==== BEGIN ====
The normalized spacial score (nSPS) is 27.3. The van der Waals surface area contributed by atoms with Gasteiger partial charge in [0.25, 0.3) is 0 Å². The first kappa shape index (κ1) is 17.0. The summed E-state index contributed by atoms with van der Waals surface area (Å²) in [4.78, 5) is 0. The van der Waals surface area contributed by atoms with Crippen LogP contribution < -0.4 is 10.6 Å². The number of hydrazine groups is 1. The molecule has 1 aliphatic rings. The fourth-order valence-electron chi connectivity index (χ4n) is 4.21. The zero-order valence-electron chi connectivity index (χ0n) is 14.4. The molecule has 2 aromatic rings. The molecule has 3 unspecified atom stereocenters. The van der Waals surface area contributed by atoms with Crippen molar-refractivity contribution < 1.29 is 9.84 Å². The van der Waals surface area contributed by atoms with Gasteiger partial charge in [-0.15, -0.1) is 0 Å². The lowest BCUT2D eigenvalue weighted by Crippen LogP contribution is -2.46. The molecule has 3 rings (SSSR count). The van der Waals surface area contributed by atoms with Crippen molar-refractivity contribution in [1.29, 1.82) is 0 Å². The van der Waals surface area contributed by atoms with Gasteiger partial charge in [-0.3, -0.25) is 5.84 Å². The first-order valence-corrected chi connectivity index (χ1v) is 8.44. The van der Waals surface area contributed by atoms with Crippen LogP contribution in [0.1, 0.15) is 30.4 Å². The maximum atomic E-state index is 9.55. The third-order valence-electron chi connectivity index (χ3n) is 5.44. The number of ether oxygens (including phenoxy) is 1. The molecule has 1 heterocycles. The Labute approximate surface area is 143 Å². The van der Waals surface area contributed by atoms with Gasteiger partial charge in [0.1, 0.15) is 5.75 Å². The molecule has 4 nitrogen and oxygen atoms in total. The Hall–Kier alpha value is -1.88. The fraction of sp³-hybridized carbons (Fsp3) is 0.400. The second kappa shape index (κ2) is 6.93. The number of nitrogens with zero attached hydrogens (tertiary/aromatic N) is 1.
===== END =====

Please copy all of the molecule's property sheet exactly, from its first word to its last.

The normalized spacial score (nSPS) is 27.3. The van der Waals surface area contributed by atoms with Gasteiger partial charge in [0.25, 0.3) is 0 Å². The first kappa shape index (κ1) is 17.0. The summed E-state index contributed by atoms with van der Waals surface area (Å²) in [4.78, 5) is 0. The van der Waals surface area contributed by atoms with Crippen LogP contribution < -0.4 is 10.6 Å². The number of hydrazine groups is 1. The molecule has 1 aliphatic rings. The fourth-order valence-electron chi connectivity index (χ4n) is 4.21. The zero-order valence-electron chi connectivity index (χ0n) is 14.4. The molecule has 2 aromatic rings. The molecule has 3 unspecified atom stereocenters. The van der Waals surface area contributed by atoms with Crippen molar-refractivity contribution < 1.29 is 9.84 Å². The van der Waals surface area contributed by atoms with Gasteiger partial charge in [-0.15, -0.1) is 0 Å². The lowest BCUT2D eigenvalue weighted by Crippen LogP contribution is -2.46. The molecule has 3 rings (SSSR count). The van der Waals surface area contributed by atoms with Crippen molar-refractivity contribution in [1.29, 1.82) is 0 Å². The van der Waals surface area contributed by atoms with Gasteiger partial charge in [-0.3, -0.25) is 5.84 Å². The first-order valence-corrected chi connectivity index (χ1v) is 8.44. The van der Waals surface area contributed by atoms with Crippen LogP contribution in [0.1, 0.15) is 30.4 Å². The maximum atomic E-state index is 9.55. The third-order valence-electron chi connectivity index (χ3n) is 5.44. The number of ether oxygens (including phenoxy) is 1. The molecule has 1 heterocycles. The Labute approximate surface area is 143 Å². The van der Waals surface area contributed by atoms with Gasteiger partial charge in [0.1, 0.15) is 5.75 Å². The molecule has 4 nitrogen and oxygen atoms in total. The Hall–Kier alpha value is -1.88. The fraction of sp³-hybridized carbons (Fsp3) is 0.400. The second kappa shape index (κ2) is 6.93. The number of nitrogens with zero attached hydrogens (tertiary/aromatic N) is 1.